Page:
Chinese government to force car company mergers

Chinese government to force car company mergers

Currently, there are 130 different automakers doing business in China, and in an effort to consolidate the car market, the Chinese government has plans to encourage mergers and buyouts between the different manufacturers. These new guidelines are clever, they prohibit any existing automaker from building a new plant unless they acquire another existing manufacturer first.

Apparently, the majority of China’s automakers sell fewer than 10,000 units annually, with only five manufacturers shifting more than one million cars last year. To put it into numbers, the country’s top ten automakers sold 87 percent of all Chinese cars, or 11.89 million units. These statistics make it obvious why the government is urging these different car companies to merge.

In terms of exports the Chinese government’s long-term goal to have 20 percent of its automakers’ sales to head overseas, this is to be achieved by 2015. If it all goes to plan and larger, stronger car companies are making up the bulk of the country’s auto industry, it’s definitely achievable.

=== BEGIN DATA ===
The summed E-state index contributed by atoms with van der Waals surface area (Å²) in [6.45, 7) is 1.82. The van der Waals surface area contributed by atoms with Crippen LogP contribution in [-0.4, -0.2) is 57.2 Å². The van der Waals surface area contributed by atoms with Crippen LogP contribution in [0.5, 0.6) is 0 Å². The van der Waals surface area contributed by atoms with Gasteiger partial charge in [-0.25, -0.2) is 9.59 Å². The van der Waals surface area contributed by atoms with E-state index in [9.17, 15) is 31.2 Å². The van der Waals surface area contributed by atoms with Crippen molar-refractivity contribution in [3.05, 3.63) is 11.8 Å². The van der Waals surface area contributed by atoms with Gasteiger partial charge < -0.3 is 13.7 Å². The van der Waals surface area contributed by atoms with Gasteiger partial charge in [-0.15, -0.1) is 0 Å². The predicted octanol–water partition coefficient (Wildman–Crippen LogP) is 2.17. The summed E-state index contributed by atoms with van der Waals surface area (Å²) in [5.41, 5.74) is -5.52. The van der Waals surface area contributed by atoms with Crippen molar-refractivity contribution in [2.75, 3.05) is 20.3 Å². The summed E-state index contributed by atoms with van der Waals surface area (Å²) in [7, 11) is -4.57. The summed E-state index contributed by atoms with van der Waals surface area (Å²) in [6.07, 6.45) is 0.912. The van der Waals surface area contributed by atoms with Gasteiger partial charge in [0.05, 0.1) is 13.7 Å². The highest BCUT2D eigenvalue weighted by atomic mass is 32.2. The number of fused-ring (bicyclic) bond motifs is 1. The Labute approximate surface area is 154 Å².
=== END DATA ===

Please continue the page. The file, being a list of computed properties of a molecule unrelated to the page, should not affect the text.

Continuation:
Click here to read a Car and SUV review of the Great Wall X240 (pictured).

Currently, there are 130 different automakers doing business in China, and in an effort to consolidate the car market, the Chinese government has plans to encourage mergers and buyouts between the different manufacturers. These new guidelines are clever, they prohibit any existing automaker from building a new plant unless they acquire another existing manufacturer first.

Apparently, the majority of China’s automakers sell fewer than 10,000 units annually, with only five manufacturers shifting more than one million cars last year. To put it into numbers, the country’s top ten automakers sold 87 percent of all Chinese cars, or 11.89 million units. These statistics make it obvious why the government is urging these different car companies to merge.

In terms of exports the Chinese government’s long-term goal to have 20 percent of its automakers’ sales to head overseas, this is to be achieved by 2015. If it all goes to plan and larger, stronger car companies are making up the bulk of the country’s auto industry, it’s definitely achievable.

Click here to read a Car and SUV review of the Great Wall X240 (pictured).

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